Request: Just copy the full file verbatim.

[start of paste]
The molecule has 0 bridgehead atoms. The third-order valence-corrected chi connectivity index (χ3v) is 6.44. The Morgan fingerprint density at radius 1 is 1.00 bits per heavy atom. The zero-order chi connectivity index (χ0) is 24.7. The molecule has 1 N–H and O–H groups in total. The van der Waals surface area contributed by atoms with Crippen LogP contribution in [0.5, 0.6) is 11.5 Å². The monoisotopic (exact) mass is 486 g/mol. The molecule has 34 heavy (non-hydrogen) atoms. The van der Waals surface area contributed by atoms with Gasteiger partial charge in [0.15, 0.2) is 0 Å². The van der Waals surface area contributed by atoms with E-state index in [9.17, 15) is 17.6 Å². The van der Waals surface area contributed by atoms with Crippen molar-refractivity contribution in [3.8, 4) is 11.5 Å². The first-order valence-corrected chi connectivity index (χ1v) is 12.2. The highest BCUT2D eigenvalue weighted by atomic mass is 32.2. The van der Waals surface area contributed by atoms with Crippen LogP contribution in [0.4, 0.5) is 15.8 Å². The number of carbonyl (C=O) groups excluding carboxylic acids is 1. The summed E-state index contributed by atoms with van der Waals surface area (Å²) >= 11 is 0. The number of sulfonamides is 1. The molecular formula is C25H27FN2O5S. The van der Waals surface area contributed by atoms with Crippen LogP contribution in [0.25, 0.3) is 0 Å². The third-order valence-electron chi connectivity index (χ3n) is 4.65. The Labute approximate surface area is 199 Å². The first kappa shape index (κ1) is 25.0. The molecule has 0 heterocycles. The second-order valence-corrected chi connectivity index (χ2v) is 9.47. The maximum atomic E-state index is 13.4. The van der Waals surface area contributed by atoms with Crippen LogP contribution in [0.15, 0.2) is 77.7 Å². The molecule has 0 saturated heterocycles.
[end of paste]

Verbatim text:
The molecule has 0 bridgehead atoms. The third-order valence-corrected chi connectivity index (χ3v) is 6.44. The Morgan fingerprint density at radius 1 is 1.00 bits per heavy atom. The zero-order chi connectivity index (χ0) is 24.7. The molecule has 1 N–H and O–H groups in total. The van der Waals surface area contributed by atoms with Crippen LogP contribution in [0.5, 0.6) is 11.5 Å². The monoisotopic (exact) mass is 486 g/mol. The molecule has 34 heavy (non-hydrogen) atoms. The van der Waals surface area contributed by atoms with Gasteiger partial charge in [0.15, 0.2) is 0 Å². The van der Waals surface area contributed by atoms with E-state index in [9.17, 15) is 17.6 Å². The van der Waals surface area contributed by atoms with Crippen molar-refractivity contribution in [3.8, 4) is 11.5 Å². The first-order valence-corrected chi connectivity index (χ1v) is 12.2. The highest BCUT2D eigenvalue weighted by atomic mass is 32.2. The van der Waals surface area contributed by atoms with Crippen LogP contribution in [0.4, 0.5) is 15.8 Å². The number of carbonyl (C=O) groups excluding carboxylic acids is 1. The summed E-state index contributed by atoms with van der Waals surface area (Å²) >= 11 is 0. The number of sulfonamides is 1. The molecular formula is C25H27FN2O5S. The van der Waals surface area contributed by atoms with Crippen LogP contribution in [0.25, 0.3) is 0 Å². The third-order valence-electron chi connectivity index (χ3n) is 4.65. The Labute approximate surface area is 199 Å². The first kappa shape index (κ1) is 25.0. The molecule has 0 heterocycles. The second-order valence-corrected chi connectivity index (χ2v) is 9.47. The maximum atomic E-state index is 13.4. The van der Waals surface area contributed by atoms with Crippen LogP contribution in [0.15, 0.2) is 77.7 Å². The molecule has 0 saturated heterocycles.